Arley Ferry was the most northerly of the Worcestershire ferries, and the last to operate. The earliest reference to it is in the Close Rolls of 1323 when it was referred to as 'the Ferry'. In 1602 there is a reference to a 'passage called the Ferry boate' and it was in the possession of the Lyttletons, who were Lords of the Manor of Arley.
Formerly, the ferry boat was pulled across by means of a rope, but it was later secured by a long steel cable to another suspended from two uprights some 200 yards upstream and crossed the river without any motive power than the current, its course being controlled by manipulation of the rudder, though there was a hand winch in the boat.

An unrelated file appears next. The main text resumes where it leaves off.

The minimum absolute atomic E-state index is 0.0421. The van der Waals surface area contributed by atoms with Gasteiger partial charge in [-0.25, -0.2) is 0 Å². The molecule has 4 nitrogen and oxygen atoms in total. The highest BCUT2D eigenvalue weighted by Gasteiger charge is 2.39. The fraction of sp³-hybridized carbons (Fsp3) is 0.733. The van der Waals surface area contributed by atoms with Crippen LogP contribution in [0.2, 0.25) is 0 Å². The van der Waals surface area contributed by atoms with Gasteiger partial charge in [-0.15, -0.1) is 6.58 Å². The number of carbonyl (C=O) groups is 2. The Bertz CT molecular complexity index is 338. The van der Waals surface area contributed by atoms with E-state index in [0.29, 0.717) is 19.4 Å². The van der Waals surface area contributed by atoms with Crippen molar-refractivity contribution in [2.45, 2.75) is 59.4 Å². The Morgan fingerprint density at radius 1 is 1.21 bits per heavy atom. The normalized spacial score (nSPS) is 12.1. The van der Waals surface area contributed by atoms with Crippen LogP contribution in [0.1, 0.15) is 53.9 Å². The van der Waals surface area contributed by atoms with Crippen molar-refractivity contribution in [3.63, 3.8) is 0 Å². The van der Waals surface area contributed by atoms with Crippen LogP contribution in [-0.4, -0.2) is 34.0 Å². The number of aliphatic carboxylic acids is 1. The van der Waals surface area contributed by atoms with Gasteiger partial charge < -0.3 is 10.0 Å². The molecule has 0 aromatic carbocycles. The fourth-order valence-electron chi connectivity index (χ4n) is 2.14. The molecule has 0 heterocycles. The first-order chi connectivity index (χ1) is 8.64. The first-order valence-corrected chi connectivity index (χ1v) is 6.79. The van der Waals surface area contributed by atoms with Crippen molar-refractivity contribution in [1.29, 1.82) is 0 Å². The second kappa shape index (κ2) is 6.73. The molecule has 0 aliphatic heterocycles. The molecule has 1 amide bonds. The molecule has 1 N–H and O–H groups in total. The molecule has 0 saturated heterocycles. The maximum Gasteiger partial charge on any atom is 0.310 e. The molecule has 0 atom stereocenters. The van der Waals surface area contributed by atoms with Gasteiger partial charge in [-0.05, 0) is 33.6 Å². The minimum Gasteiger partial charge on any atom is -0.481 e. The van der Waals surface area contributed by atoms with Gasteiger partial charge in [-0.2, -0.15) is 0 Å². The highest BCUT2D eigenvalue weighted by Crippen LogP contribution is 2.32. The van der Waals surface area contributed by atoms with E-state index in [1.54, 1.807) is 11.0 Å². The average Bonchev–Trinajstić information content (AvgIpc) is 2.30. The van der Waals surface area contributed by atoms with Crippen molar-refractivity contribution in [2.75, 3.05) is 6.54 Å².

There was considerable danger crossing at times, especially at night - two men lost their lives crossing here one winters day. There used to be much business here with wagons and carts being constantly brought across. The fare used to be one half-penny per person, then in 1931 it was one penny. Children going to school and people going to church went free. The Leeson family were oatman for many years, one of whom was drowned in the river.
In 1945, the ferry boat was found to be so rotten as to be unusable, and two wooden army landing-crafts were bolted together and used until 1952. A new ferry boat built by Bathurst of Tewkesbury went into service on June 24, 1952. By 1966, the loss of tolls caused concern, for in the previous thirteen years, revenue losses amounted to twenty thousand pounds, and only for two weeks in the year did the ferry earn enough to pays its running costs. In 1969 it was decided to close the ferry and build a footridge at the cost of 43,500. The bridge was opended on January 22, 1972 by Sir Tatton Brinton, MP. and the ferry boat found a resting place on the north of Coal Quay at Bewdley.